The History of the Osceola County Sheriff’s Office
In 1887, Osceola County, Florida was formed out of Orange and Brevard Counties. On August 6, 1887, Thomas Alexander Bass was elected the county’s first sheriff’ The son of Joseph Everett “Buck” Bass and Christine Cameron, Tom was born July 17, 1855, in Tattnal County, Georgia, the fifth of seven children. Law Enforcement ran in the family, as Tom’s father served as the sheriff of Irwin County, Georgia, for eight years, and sheriff of Clinch County, Georgia, for three tears following the War Between the States.
Since the term of Sheriff Bass, law enforcement has undergone many changes and developments, growing stronger and more effective throughout the years. The Osceola County Sheriff’s Office continues to serve the community with pride, appreciating the accomplishments of the past and anticipating the challenges of the future.
The History of the Osceola County Sheriff’s Office Motorcycle Unit
By Lt. Amaury Murgado
The Osceola County Sheriff’s Office was also established in 1887. It has a long-standing history of dedicated service and partnering with the community, and currently has 700 employees of which 424 are worn. One of the agency’s top specialty unit is its Motor Unit, which is part of the Special Operations Division.
The Motor Unit was first established under Sheriff K.O. Murphy in December of 1971 with one full-time Sergeant and Deputy. They rode two newly purchased 1971 Harley-Davidson Electra Glide police motorcycles. The current Motor Unit consists of one Sergeant and five Deputies, all full-time Motor Officers. The Special Operations Lieutenant, who is in charge of Aviation, DUI/Aggressive Driving, K-9 and Motor Units, ride part-time and the agency’s reserve programs has one reserve motor officer.
The Sheriff’s Office recently purchased seven 2013 Harley-Davidson FLHTP Electra Glide motorcycles. They are outfitted with the latest technology in LED lighting and stage one performance enhancements consisting of upgraded exhaust, air cleaner and fuel management components. The motorcycle’s custom decals and lighting package were designed with input from each member of the unit. The custom white color was picked by the Sheriff Bob Hansell, now in his third term. Each motorcycle utilizes a mobile data computer and ticket printer in the rear radio box, and laser radar.
Sheriff Hansell has always understood the value of a good motors program and has supported the unit by allowing new training ideas, its expansion, and purchase of cutting-edge equipment. Recently, he authorized the Motor Unit to develop a cross training program to create a pool of qualified riders to be utilized when motor officers are training or on leave. Members of this pool will also be allowed to check out a motorcycle when available. This cross-training initiative will greatly enhance the Motor Unit’s mission which includes traffic, escort, parade, rider safety education and dignitary protection.
The Motor Unit participates in at least three motorcycle training “rodeo” competitions every year. The unit also maintains a small training area located at its vehicle maintenance facility. The training courses are changed every month and the Motor Officers typically use them at the beginning of their shifts to warm up before starting their tour of duty.
The Motor Unit periodically conducts a safety education program called Safe Motorcycle and Rider Techniques (S.M.A.R.T). It consists of six different stations which covers all aspects of safe motorcycle riding, taking basic motorcycle endorsement training to the next level. The program is open to all civilians regardless of riding experience and has been a huge success in promoting safe riding and has been attended by area dignitaries and multiple civilian rider groups. To date, there has never been an open slot left in the class.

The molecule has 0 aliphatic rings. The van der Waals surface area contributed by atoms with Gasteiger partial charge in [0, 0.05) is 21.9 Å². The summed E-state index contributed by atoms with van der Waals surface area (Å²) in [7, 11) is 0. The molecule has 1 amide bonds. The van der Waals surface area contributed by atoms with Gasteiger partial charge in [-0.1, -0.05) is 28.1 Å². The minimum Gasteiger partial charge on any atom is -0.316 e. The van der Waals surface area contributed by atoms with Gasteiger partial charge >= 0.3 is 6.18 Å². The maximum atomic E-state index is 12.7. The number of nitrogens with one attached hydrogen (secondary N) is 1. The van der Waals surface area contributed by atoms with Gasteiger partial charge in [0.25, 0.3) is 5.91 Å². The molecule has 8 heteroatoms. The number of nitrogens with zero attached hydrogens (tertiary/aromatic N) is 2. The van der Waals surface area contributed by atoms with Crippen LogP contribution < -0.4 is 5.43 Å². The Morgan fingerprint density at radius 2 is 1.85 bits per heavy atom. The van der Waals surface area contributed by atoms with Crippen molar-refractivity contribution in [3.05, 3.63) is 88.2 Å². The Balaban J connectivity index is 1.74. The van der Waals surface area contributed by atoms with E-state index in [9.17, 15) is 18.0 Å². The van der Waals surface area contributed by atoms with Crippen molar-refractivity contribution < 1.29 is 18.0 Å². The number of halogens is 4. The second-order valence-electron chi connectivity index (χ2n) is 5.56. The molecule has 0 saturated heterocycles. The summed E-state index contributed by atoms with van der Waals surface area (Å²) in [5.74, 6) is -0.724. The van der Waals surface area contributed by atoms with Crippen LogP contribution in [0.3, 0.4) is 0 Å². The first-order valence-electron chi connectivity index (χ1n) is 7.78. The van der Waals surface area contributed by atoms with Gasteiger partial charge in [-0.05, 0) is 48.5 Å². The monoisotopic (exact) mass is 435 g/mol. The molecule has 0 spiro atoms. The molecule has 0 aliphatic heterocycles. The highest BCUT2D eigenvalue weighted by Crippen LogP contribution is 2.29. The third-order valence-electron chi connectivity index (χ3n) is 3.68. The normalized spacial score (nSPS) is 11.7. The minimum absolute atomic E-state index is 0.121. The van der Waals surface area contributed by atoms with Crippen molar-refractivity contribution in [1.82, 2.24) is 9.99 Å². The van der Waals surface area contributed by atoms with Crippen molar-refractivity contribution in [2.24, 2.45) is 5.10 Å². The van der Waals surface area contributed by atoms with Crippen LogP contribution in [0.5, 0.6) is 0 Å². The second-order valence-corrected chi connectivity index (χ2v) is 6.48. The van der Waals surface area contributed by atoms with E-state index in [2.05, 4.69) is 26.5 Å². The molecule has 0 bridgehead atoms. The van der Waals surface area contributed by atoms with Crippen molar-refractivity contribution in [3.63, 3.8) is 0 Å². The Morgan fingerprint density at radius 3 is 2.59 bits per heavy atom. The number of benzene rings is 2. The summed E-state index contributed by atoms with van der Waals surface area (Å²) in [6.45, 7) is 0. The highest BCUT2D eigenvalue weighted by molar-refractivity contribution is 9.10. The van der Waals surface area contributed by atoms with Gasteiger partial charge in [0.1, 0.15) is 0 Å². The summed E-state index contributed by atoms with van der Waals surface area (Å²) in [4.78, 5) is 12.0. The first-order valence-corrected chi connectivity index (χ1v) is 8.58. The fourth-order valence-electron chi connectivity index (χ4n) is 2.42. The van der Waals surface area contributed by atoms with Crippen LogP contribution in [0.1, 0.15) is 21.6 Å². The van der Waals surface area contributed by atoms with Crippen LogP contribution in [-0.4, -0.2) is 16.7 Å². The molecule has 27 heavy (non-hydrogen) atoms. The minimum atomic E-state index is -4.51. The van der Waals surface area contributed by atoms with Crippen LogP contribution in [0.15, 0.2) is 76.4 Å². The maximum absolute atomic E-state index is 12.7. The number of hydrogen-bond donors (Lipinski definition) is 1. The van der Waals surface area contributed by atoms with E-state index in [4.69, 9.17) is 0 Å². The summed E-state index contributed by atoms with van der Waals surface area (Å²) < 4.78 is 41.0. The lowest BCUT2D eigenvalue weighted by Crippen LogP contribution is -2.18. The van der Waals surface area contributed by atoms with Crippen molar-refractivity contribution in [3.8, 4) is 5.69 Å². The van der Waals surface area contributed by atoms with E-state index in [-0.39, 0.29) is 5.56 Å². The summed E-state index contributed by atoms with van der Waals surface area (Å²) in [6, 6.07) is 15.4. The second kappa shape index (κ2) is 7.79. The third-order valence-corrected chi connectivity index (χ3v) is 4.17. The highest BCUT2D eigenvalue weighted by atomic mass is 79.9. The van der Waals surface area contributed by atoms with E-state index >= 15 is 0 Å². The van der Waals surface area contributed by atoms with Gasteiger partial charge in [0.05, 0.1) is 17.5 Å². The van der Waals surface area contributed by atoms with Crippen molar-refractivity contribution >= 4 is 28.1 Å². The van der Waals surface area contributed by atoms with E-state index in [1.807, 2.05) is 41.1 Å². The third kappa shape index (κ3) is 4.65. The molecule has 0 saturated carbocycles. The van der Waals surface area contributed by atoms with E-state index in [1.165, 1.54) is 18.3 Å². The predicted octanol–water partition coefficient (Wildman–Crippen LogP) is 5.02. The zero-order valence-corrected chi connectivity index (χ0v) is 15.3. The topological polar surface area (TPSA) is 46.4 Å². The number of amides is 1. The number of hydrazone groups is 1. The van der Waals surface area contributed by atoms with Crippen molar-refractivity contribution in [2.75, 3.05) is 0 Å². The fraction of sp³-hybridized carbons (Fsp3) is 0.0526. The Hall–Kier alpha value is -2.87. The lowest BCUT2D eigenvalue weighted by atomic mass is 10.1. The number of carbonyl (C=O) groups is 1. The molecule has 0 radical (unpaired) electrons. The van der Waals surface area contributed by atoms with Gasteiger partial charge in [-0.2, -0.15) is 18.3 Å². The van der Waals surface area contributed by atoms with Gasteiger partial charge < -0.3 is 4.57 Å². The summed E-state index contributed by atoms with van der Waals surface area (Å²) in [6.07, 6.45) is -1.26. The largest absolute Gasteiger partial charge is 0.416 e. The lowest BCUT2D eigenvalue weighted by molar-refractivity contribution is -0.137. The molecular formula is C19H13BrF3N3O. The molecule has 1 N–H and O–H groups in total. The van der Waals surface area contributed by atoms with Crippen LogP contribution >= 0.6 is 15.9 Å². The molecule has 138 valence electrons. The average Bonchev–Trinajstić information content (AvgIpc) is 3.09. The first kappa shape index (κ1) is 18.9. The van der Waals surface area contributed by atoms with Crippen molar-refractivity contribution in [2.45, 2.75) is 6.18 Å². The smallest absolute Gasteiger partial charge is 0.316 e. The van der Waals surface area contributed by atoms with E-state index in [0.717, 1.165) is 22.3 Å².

The Motor Unit maintains as active relationship with the Blue Knights (Florida Chapter 29). The Blue Knights consists of active and retired law enforcement officers, and the unit makes good use of their collective experience through volunteer services. The Blue Knights help the Sheriff’s Office by volunteering with memorial services, ceremonies, educational programs and charity events.
In addition to core traffic enforcement duties, the Motor Unit also participates in directed patrol including S.T.E.P (Selective Traffic Enforcement Program), Zero Tolerance, Habitual Traffic Offender, DUI Checkpoint operations, and assists other agencies with training and participates in their operations when requested.
In July of 2012, Sheriff Hansell and the Osceola County Sheriff’s Office hosted the Florida Sheriff’s Association Summer Conference. Among other duties, the Motor Unit provided the escort for the Sheriff’s Ride to Sugar Loaf Mountain, which is one of Florida’s five highest peaks. The ride consisted of sheriff’s, local dignitaries and Blue Knight members.
The Osceola County Sheriff’s Office enjoys a very special relationship with the Special Olympics. Each year, the Special Olympics Torch Run ends in Osceola County at Disney’s Wide World of Sports Champion Stadium which is home to the Atlanta Braves’ spring training. Each year, over 100 police motorcycles and 30 patrol vehicles help with the final leg of the Torch Run which in turns flows into the opening ceremonies. All the police motorcycles and patrol cars line up at the back of the stadium inner field. It becomes an emotional moment for all when Champion Stadium is filled with lights and sirens to help inspire and motivate the Olympians who are getting ready to start their games the next day.
The Osceola County Sheriff’s Office Motor Unit has a proud 42-year history of service. It is a well-respected unit within the community and proud to be in partnership with Harley-Davidson Motor Company as it fulfills its role within Special Operations.
Information and Photos provided by the Osceola County, FL Sheriff’s Office.